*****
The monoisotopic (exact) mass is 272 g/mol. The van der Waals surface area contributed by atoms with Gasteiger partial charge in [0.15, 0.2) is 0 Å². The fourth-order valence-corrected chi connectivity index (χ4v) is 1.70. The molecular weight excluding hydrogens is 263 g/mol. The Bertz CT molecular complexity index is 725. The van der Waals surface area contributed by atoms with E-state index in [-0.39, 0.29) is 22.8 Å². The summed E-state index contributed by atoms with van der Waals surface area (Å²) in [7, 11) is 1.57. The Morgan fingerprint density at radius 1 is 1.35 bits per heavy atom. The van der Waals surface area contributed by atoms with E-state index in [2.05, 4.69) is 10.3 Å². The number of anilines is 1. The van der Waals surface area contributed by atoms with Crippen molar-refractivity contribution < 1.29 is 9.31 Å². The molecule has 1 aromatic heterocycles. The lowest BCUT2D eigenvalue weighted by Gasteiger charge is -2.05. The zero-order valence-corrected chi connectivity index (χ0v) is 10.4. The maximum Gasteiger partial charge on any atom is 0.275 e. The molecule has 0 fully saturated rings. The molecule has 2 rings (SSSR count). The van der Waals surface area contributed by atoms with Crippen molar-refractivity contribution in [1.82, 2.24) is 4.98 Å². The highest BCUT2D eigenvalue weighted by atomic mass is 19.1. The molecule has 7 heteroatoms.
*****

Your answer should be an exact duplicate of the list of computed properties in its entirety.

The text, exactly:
The monoisotopic (exact) mass is 272 g/mol. The van der Waals surface area contributed by atoms with Gasteiger partial charge in [0.15, 0.2) is 0 Å². The fourth-order valence-corrected chi connectivity index (χ4v) is 1.70. The molecular weight excluding hydrogens is 263 g/mol. The Bertz CT molecular complexity index is 725. The van der Waals surface area contributed by atoms with E-state index in [-0.39, 0.29) is 22.8 Å². The summed E-state index contributed by atoms with van der Waals surface area (Å²) in [7, 11) is 1.57. The Morgan fingerprint density at radius 1 is 1.35 bits per heavy atom. The van der Waals surface area contributed by atoms with E-state index in [2.05, 4.69) is 10.3 Å². The number of anilines is 1. The van der Waals surface area contributed by atoms with Crippen molar-refractivity contribution < 1.29 is 9.31 Å². The molecule has 1 aromatic heterocycles. The lowest BCUT2D eigenvalue weighted by Gasteiger charge is -2.05. The zero-order valence-corrected chi connectivity index (χ0v) is 10.4. The maximum Gasteiger partial charge on any atom is 0.275 e. The molecule has 0 fully saturated rings. The molecule has 2 rings (SSSR count). The van der Waals surface area contributed by atoms with Crippen molar-refractivity contribution in [1.82, 2.24) is 4.98 Å². The highest BCUT2D eigenvalue weighted by atomic mass is 19.1. The molecule has 7 heteroatoms.